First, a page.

Don Henderson Project
He was the doyen of the Bush Music Club. Duke Tritton the old shearer, boxer, singer who had returned to circulation the missing lines of "Goorianawa"; lines so long lost that even an advertisement by A.B. Paterson in the "Bulletin" had failed to draw a response. John Meredith had found "The Duke" though and the Australian Folk Music revival was on its way.
I was the mug lair who sang with a Wooloomooloo Yank accent who had probably only come to the meeting to see if he could, at the end of the evening, get one of the younger women onto the pillion of his big black motorbike.
Guitars were frowned on generally as a post Gold Rush import and not really suited to the violin, banjo and concertina idiom of Australian bush music.
A guitar as backing was of course alright from a naturally toned nylon strung instrument, played in the classical arpeggio manner. However, during the choruses, when Duke called on people to "put a bit of venom in it", it was the plectrum buck and jump of my big mother of pearl and sunburst Hillbilly steel strung that would catch his ear and draw his approving, "That's right. Give it to them, son." from the rugged old timer.
And as he did then went on to sing, "I could close my shears with a quiet century." Got the joke. Heard the boast. Even with the beautiful investment cast Sunbeam blades I could set up razor sharp, there is no such thing as "a quiet century". Just to drag the prerequisite one hundred sheep across the board would be a day's work for most of these office Johnnies rugged out in moleskins and straw hats for the night of Old Bush Songs.
"A Quiet Century" was a shearer's vernacular to be understood perhaps by his peers only, that no matter what rate the union and the squatter or the union and the government had negotiated, he was going to have the tally to always earn himself a pen. "A Quiet Century" was flat strap. Believing that in our evolvement all people probably spoke somewhat similarly, language became our first flags. We chose to create our own way of saying things so that when the occasion required, we could recognize our mob from theirs. Maybe Goorianawa had been lost for so long because those people who created it no longer wished to be recognized with it and had taken their flags down.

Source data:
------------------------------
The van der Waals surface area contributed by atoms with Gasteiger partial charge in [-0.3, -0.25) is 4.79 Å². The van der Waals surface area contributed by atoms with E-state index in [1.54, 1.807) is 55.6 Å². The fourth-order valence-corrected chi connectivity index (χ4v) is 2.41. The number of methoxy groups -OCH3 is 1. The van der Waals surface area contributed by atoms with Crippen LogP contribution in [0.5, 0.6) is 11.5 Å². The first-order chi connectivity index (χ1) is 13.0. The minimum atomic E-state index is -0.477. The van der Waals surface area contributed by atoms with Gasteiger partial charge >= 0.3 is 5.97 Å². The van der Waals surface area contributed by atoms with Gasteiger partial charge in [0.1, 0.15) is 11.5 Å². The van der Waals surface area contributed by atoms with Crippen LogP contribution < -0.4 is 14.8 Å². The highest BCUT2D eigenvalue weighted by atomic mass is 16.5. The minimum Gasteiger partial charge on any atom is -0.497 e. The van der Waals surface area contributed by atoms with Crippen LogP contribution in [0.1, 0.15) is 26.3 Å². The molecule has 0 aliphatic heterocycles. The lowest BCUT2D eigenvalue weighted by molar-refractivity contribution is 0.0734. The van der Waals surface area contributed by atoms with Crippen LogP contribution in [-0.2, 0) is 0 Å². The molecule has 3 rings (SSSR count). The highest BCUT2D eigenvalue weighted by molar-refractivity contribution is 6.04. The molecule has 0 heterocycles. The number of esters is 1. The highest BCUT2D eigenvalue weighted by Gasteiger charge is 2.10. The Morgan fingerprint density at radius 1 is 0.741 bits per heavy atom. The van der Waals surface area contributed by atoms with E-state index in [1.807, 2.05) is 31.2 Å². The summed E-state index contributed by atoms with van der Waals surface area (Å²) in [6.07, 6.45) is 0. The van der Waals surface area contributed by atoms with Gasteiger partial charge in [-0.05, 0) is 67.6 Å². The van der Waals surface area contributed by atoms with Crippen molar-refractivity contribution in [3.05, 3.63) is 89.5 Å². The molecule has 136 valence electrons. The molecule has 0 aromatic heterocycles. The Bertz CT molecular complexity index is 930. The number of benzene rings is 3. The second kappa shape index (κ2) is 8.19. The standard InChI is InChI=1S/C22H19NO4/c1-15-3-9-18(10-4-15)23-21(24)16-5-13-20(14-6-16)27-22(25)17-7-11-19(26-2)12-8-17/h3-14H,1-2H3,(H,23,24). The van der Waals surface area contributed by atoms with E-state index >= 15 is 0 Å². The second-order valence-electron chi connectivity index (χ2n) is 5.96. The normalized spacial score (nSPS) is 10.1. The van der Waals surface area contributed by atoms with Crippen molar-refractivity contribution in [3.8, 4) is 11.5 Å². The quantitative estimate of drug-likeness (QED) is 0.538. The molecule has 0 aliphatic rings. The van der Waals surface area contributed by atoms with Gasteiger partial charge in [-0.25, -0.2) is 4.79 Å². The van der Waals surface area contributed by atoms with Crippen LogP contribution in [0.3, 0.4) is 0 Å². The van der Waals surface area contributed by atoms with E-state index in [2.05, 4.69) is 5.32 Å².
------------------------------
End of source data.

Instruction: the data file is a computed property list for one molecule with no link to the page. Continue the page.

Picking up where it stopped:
I didn't know that then of course. I knew nothing about folk music, but having for many years studied the subject, have a clearer view. Aspects of that view will become more positive as this book progresses. At the time too, as a writer, I had a few dogs chained up in the bush myself and with a few of the right breaks I might have an international hit and be away.
The breaks never quite happened and the international music publishing business is a pretty rough playground. It didn't matter; I was single, with no commitments, a motorbike that did 50 m.p.g. and handskills such that a few days work per week provided all I needed. I decided not to worry about publishing the songs I wrote but to subject them to this folk process so widely written about. This time though I'd do all the polishing and it would be a one man folk process. Then one day when a hundred songs were as good as I could get them, I'd put them in a book and that would be my Quiet Century. With two children grown and working, the time seemed as right as any.
So here they are. As you read them and the tunes remember Duke Tritton though and put a bit of venom into it. I did.